The Gregory doctrine

Glenn Reynolds is still awaiting answers from gun-control advocates Rupert Murdoch and Michael Bloomberg about the guns used by their security details in the aftermath of the Sandy Hook massacre. The silence is telling, for the political and media hysteria whipped up in the wake of the killings is mixed with equal parts bad faith and magical thinking. A healthy dollop of misinformation is overlaid on the bad faith. The magical thinking operates in its own reality without any need of the misinformation to support it.

Yesterday Meet the Press’s insufferable David Gregory made his own contribution to the mix, mocking NRA president Wayne LaPierre for proposing that armed guards protect every school in America. Gregory’s interview of LaPierre is posted here. In the course of the interview Gregory suggested that armed guards might not be effective in preventing mass murders at school — “[w]hich is perhaps an interesting theoretical argument,” Daniel Halper allows, with this practical reservation:

But when it comes to Gregory’s own kids, however, they are secured every school day by armed guards.

The Gregory children go to school with the children of President Barack Obama, according to the Washington Post. That school is the co-ed Quaker school Sidwell Friends.

According to a scan of the school’s online faculty-staff directory, Sidwell has a security department made up of at least 11 people. Many of those are police officers, who are presumably armed.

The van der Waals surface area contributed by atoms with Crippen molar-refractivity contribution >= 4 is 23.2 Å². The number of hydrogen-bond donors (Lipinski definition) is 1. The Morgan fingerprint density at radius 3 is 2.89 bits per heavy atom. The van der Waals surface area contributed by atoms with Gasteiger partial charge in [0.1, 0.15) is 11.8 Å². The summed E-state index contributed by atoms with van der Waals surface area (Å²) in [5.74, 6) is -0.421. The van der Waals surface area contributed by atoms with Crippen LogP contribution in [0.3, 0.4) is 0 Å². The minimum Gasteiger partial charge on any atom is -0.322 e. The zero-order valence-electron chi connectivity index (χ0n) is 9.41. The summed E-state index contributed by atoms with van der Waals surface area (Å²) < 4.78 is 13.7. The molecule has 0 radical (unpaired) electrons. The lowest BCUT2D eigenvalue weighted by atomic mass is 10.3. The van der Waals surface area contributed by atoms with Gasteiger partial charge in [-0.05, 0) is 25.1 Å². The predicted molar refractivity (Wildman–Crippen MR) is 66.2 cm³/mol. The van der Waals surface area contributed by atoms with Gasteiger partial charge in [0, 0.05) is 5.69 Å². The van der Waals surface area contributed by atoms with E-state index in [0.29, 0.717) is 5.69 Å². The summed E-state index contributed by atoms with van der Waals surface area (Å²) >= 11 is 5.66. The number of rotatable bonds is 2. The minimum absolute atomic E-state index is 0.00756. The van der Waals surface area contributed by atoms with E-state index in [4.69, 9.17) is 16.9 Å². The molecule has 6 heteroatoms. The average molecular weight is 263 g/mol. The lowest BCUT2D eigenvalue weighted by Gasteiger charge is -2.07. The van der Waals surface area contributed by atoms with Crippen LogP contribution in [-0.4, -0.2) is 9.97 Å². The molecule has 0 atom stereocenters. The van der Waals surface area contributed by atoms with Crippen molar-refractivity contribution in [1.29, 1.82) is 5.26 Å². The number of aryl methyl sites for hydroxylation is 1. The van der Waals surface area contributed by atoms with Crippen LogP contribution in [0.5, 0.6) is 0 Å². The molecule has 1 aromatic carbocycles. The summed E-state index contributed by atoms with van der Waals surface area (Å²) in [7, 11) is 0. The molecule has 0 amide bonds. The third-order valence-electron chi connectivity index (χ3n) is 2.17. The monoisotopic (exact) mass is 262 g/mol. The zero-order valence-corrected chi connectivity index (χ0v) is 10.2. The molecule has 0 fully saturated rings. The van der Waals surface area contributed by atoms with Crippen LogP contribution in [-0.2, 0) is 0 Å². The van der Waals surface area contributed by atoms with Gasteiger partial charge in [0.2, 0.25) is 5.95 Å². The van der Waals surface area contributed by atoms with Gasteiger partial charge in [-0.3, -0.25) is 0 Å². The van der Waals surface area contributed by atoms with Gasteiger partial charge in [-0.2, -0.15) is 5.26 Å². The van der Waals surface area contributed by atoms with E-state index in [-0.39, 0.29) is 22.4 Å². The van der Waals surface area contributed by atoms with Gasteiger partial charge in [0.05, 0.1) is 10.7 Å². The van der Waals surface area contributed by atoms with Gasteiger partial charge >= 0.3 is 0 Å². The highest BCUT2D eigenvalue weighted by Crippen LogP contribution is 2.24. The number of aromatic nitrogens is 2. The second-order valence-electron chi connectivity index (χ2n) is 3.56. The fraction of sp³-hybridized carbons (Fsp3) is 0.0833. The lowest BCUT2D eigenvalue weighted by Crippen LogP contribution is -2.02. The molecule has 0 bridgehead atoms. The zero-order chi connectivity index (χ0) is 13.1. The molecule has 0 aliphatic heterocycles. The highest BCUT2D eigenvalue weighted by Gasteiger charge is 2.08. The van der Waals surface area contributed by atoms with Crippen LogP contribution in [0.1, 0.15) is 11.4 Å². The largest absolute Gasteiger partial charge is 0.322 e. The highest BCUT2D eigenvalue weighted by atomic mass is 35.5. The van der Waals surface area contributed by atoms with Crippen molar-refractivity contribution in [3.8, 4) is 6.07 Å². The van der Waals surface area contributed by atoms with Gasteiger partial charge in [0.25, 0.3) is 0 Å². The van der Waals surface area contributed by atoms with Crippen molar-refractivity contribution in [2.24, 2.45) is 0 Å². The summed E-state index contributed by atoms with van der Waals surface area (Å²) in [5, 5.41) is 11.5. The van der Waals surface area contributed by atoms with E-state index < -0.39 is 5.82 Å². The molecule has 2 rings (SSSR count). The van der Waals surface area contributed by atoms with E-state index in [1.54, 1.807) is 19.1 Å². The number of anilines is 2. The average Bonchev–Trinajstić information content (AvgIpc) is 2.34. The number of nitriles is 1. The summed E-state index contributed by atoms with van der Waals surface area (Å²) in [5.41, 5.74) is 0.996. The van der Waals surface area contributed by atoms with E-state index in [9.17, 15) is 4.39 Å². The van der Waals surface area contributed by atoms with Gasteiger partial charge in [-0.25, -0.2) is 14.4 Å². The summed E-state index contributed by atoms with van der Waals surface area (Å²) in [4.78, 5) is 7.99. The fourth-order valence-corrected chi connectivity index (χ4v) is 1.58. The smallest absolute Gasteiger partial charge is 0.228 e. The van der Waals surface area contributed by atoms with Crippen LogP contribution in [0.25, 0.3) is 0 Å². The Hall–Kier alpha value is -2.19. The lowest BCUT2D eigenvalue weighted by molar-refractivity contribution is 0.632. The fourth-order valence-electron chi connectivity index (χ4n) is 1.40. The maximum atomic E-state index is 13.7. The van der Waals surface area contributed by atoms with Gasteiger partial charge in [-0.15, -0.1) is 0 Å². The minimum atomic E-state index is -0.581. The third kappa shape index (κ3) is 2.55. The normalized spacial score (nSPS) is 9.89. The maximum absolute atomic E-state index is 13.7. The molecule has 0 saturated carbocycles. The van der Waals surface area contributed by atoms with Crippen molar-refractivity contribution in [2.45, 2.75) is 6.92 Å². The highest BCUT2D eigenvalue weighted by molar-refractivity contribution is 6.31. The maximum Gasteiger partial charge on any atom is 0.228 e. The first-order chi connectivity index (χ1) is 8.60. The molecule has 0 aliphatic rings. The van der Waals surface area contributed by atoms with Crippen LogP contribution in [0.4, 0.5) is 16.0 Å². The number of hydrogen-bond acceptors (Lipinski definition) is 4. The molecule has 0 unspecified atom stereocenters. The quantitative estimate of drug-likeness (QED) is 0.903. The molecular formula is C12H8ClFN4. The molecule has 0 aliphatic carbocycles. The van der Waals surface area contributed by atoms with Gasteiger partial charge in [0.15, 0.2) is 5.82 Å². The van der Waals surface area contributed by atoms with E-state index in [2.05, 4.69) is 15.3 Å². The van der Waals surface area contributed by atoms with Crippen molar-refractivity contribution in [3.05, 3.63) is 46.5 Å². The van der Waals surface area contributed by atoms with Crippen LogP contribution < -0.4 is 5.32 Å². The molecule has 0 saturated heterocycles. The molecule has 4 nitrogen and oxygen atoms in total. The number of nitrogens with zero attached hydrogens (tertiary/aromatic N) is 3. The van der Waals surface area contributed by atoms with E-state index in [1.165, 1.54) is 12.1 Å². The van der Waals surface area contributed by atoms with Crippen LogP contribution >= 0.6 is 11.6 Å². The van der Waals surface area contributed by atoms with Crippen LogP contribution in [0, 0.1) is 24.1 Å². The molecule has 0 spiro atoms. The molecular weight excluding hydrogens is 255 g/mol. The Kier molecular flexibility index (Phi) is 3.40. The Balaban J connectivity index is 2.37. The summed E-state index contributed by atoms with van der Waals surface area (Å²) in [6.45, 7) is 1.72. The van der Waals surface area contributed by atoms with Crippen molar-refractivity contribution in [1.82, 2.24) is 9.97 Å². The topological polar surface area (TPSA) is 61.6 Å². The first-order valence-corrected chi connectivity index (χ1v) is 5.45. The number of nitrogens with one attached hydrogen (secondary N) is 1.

Moreover, with the Obama kids in attendance, there is a secret service presence at the institution, as well.

We’re pretty sure that the Secret Service will continue to pack heat to protect the president despite the occasional failure of such protection to do the job. If the police officers of the elite Quaker day school are also packing heat, will they lay down their arms in support of the Gregory doctrine? Perhaps Glenn Reynolds will follow up with a question or two to clarify Gregory’s thinking via Twitter.

Via InstaPundit.

JOHN adds: There is much to be said on this issue, but the hypocrisy of the politicians and celebrities who themselves rely on armed security, while assuring the rest of us that the value of guns as weapons of self-defense is a myth, is one remarkable aspect of the story. This comes from InstaPundit, too; it originated on Facebook:


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